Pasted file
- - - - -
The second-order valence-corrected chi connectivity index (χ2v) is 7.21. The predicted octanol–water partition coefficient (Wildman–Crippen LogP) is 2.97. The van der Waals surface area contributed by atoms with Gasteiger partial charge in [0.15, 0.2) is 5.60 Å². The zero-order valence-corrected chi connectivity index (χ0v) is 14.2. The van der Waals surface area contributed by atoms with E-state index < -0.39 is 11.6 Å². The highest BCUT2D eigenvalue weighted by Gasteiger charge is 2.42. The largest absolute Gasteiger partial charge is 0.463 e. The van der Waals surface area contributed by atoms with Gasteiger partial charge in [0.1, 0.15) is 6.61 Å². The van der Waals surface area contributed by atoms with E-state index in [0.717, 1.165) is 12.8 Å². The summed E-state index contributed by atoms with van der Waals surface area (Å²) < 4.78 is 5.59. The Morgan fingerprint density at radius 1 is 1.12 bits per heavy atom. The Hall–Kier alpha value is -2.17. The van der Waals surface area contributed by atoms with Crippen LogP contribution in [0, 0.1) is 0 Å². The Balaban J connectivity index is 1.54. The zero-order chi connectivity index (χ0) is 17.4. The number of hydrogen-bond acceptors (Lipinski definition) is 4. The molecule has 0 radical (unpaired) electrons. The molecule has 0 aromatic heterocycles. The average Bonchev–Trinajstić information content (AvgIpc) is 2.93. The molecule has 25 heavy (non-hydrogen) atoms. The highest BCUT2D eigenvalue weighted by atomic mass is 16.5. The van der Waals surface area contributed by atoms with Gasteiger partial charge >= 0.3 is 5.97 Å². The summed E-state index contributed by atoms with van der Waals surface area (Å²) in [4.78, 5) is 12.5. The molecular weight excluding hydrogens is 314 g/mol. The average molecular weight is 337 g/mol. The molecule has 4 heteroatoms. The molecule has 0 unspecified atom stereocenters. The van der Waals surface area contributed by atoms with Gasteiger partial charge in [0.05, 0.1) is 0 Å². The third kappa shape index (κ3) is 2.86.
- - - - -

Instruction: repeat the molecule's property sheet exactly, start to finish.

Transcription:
The second-order valence-corrected chi connectivity index (χ2v) is 7.21. The predicted octanol–water partition coefficient (Wildman–Crippen LogP) is 2.97. The van der Waals surface area contributed by atoms with Gasteiger partial charge in [0.15, 0.2) is 5.60 Å². The zero-order valence-corrected chi connectivity index (χ0v) is 14.2. The van der Waals surface area contributed by atoms with E-state index < -0.39 is 11.6 Å². The highest BCUT2D eigenvalue weighted by Gasteiger charge is 2.42. The largest absolute Gasteiger partial charge is 0.463 e. The van der Waals surface area contributed by atoms with Gasteiger partial charge in [0.1, 0.15) is 6.61 Å². The van der Waals surface area contributed by atoms with E-state index in [0.717, 1.165) is 12.8 Å². The summed E-state index contributed by atoms with van der Waals surface area (Å²) < 4.78 is 5.59. The Morgan fingerprint density at radius 1 is 1.12 bits per heavy atom. The Hall–Kier alpha value is -2.17. The van der Waals surface area contributed by atoms with Crippen LogP contribution in [0, 0.1) is 0 Å². The Balaban J connectivity index is 1.54. The zero-order chi connectivity index (χ0) is 17.4. The number of hydrogen-bond acceptors (Lipinski definition) is 4. The molecule has 0 radical (unpaired) electrons. The molecule has 0 aromatic heterocycles. The average Bonchev–Trinajstić information content (AvgIpc) is 2.93. The molecule has 25 heavy (non-hydrogen) atoms. The highest BCUT2D eigenvalue weighted by atomic mass is 16.5. The van der Waals surface area contributed by atoms with Gasteiger partial charge >= 0.3 is 5.97 Å². The summed E-state index contributed by atoms with van der Waals surface area (Å²) in [4.78, 5) is 12.5. The molecular weight excluding hydrogens is 314 g/mol. The average molecular weight is 337 g/mol. The molecule has 4 heteroatoms. The molecule has 0 unspecified atom stereocenters. The van der Waals surface area contributed by atoms with Gasteiger partial charge in [0.05, 0.1) is 0 Å². The third kappa shape index (κ3) is 2.86.